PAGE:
During the heatwave in the summer of 1895, the Gentlemen v. Players match at Lords Cricket Ground on 8 July attracted more than 12,000 spectators. Among the crowd that sunny day were two little boys from the East End of London, brothers Robert and Nattie Coombes, aged 13 and 12. That morning they had got themselves up and prepared their own breakfast. Their mother was in the house, but she wasn’t able to see to her boys, because during the night Robert had killed her. He had stabbed her with a knife bought expressly for this purpose and then, just to be sure she’d perished, put a pillow over her face.
In the days that followed, Robert and Nattie had a fine old time. They went again to watch the cricket, where they saw W.G. Grace score his seventh century of the season. They roamed the sweltering streets and played cards in their house. They may have spent time reading, during the heat of the afternoons: Robert was especially fond of the penny dreadfuls, sensational story-books which chronicled the adventures of pirates and highwaymen, as well as tales of true crime. If the neighbours noticed a funny smell in the cramped little Plaistow terrace, no one troubled themselves to investigate. Perhaps the long drought had brought many unsavoury odours. It was only when the boys’ aunt Emily turned up that the police were summoned. Mrs Coombes had been lying dead upstairs for ten days by then.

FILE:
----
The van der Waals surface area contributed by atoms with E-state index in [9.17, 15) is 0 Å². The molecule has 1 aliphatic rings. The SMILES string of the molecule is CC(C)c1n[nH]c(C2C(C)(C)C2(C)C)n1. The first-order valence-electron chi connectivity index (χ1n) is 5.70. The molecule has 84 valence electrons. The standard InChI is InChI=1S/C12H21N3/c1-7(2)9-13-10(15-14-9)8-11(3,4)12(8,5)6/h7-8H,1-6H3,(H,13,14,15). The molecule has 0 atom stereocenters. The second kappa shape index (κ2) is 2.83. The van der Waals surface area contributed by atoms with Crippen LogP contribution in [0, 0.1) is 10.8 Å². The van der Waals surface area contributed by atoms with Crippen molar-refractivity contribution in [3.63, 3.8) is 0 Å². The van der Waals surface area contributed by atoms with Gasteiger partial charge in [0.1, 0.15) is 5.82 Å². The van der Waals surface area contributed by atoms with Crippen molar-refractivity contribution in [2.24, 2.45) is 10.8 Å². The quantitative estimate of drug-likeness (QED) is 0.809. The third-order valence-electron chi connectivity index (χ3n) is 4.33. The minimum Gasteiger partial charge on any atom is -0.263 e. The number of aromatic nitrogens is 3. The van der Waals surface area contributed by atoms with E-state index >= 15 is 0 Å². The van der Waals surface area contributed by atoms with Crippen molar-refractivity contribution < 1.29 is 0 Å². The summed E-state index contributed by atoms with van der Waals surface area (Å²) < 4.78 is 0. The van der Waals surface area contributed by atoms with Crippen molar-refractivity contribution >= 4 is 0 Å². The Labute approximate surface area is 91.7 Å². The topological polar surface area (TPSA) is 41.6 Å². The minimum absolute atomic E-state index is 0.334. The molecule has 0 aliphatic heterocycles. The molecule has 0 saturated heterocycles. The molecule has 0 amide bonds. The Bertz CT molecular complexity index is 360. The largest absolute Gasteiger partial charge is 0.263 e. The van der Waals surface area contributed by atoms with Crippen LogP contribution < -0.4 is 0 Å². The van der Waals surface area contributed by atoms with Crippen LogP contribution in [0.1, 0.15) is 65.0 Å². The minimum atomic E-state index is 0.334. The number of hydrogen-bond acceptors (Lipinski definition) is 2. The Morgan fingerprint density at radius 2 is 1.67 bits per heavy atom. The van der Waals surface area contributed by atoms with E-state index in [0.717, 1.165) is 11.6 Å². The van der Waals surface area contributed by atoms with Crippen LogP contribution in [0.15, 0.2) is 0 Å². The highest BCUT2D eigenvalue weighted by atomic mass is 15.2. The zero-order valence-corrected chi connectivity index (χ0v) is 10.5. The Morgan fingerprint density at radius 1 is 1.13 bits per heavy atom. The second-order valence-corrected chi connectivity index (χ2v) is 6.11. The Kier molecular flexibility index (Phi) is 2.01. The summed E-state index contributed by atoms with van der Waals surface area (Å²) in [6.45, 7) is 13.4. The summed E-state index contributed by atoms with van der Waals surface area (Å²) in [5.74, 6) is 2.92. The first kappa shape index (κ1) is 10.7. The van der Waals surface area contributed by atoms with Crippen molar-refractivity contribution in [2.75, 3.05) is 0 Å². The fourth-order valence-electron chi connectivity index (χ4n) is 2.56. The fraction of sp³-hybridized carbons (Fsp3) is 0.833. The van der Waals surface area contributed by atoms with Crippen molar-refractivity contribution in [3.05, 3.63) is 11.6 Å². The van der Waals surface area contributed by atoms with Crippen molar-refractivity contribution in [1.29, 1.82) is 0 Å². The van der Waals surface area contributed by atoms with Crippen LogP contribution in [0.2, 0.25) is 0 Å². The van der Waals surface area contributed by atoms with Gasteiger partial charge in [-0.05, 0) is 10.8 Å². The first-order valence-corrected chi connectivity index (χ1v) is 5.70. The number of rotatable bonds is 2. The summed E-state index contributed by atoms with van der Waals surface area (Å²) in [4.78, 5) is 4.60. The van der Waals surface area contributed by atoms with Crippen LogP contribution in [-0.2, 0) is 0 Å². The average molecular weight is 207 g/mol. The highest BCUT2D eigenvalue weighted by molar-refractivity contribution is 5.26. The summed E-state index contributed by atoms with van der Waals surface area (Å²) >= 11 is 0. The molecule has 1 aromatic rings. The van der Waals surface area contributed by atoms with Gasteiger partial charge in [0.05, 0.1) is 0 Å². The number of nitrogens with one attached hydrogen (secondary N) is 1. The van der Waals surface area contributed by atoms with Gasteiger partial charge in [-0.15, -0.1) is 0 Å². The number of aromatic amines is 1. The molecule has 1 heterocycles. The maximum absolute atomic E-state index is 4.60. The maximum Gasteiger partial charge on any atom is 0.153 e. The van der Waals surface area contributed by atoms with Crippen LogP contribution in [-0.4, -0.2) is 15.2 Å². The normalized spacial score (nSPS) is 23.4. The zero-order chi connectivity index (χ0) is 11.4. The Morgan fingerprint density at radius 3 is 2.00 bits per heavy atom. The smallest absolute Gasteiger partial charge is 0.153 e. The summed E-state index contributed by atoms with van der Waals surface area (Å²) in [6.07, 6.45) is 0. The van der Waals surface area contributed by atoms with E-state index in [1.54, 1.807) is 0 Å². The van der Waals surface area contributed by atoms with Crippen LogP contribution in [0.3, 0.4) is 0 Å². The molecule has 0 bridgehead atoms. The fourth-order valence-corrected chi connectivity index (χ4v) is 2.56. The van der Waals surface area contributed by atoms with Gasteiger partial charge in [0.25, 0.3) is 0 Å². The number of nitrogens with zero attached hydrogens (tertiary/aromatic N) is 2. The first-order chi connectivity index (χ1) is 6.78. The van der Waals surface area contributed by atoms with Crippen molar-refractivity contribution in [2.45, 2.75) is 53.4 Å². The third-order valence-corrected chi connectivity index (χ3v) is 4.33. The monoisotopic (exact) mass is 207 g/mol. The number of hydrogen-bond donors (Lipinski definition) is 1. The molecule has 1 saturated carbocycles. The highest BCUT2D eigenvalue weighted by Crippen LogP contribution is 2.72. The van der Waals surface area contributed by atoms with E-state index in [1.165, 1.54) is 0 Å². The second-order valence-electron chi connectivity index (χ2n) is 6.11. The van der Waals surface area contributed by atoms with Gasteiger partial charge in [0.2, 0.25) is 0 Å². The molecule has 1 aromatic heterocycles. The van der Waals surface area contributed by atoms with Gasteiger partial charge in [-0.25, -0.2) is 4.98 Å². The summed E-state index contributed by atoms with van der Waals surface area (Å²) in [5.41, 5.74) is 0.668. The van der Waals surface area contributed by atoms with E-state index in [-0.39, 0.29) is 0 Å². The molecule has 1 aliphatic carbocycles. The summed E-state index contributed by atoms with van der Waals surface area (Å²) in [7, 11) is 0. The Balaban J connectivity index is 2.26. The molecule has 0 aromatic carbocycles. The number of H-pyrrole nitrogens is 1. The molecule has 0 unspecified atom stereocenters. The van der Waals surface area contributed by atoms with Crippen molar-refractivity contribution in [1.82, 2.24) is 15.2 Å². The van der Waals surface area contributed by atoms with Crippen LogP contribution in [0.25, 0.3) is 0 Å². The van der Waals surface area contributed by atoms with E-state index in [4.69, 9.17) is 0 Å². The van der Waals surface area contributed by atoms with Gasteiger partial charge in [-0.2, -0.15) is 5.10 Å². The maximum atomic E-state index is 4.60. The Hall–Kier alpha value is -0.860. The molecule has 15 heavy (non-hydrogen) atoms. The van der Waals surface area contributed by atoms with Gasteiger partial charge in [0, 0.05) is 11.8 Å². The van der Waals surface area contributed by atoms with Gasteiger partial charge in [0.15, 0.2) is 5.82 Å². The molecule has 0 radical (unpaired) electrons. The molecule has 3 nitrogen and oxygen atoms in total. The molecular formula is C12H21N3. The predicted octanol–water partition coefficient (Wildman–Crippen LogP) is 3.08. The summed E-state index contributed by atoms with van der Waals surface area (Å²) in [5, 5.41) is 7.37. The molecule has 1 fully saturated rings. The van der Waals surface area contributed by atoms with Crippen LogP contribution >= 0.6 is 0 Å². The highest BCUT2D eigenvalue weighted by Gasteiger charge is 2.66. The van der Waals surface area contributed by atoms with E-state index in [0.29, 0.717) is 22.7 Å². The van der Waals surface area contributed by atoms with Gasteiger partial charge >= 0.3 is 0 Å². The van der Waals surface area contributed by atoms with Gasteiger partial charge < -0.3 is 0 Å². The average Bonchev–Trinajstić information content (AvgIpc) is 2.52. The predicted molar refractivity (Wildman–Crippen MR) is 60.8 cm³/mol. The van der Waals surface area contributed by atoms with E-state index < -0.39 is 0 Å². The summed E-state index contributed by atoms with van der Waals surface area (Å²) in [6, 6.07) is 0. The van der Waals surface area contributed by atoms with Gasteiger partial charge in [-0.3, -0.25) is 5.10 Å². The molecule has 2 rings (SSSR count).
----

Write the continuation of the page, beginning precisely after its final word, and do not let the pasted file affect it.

Kate Summerscale’s brilliant account of an earlier Victorian murder, The Suspicions of Mr Whicher, also featured a teenaged perpetrator. With her meticulous research, spry prose and eye for the telling detail, no other writer could have made the Coombes case so fascinating and so vivid.